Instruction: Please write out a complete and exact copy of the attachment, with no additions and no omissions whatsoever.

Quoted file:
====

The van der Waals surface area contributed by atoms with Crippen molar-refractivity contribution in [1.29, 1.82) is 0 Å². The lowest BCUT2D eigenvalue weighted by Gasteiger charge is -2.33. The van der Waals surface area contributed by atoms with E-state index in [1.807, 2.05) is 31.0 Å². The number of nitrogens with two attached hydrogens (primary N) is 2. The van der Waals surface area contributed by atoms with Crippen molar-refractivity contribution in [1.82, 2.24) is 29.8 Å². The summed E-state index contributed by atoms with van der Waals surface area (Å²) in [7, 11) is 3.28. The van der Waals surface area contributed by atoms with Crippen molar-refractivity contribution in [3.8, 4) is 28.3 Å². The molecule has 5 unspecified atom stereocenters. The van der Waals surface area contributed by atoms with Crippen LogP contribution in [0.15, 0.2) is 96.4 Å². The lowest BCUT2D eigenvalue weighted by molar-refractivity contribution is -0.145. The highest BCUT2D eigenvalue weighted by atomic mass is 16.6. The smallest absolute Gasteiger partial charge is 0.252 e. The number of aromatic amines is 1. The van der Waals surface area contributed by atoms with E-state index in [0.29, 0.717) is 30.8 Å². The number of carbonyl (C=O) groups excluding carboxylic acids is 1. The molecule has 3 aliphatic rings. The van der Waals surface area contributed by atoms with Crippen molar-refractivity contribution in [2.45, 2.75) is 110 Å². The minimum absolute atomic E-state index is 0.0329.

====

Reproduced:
The van der Waals surface area contributed by atoms with Crippen molar-refractivity contribution in [1.29, 1.82) is 0 Å². The lowest BCUT2D eigenvalue weighted by Gasteiger charge is -2.33. The van der Waals surface area contributed by atoms with E-state index in [1.807, 2.05) is 31.0 Å². The number of nitrogens with two attached hydrogens (primary N) is 2. The van der Waals surface area contributed by atoms with Crippen molar-refractivity contribution in [1.82, 2.24) is 29.8 Å². The summed E-state index contributed by atoms with van der Waals surface area (Å²) in [7, 11) is 3.28. The van der Waals surface area contributed by atoms with Crippen molar-refractivity contribution in [3.8, 4) is 28.3 Å². The molecule has 5 unspecified atom stereocenters. The van der Waals surface area contributed by atoms with Crippen LogP contribution in [0.15, 0.2) is 96.4 Å². The lowest BCUT2D eigenvalue weighted by molar-refractivity contribution is -0.145. The highest BCUT2D eigenvalue weighted by atomic mass is 16.6. The smallest absolute Gasteiger partial charge is 0.252 e. The number of aromatic amines is 1. The van der Waals surface area contributed by atoms with E-state index in [0.29, 0.717) is 30.8 Å². The number of carbonyl (C=O) groups excluding carboxylic acids is 1. The molecule has 3 aliphatic rings. The van der Waals surface area contributed by atoms with Crippen molar-refractivity contribution in [2.45, 2.75) is 110 Å². The minimum absolute atomic E-state index is 0.0329.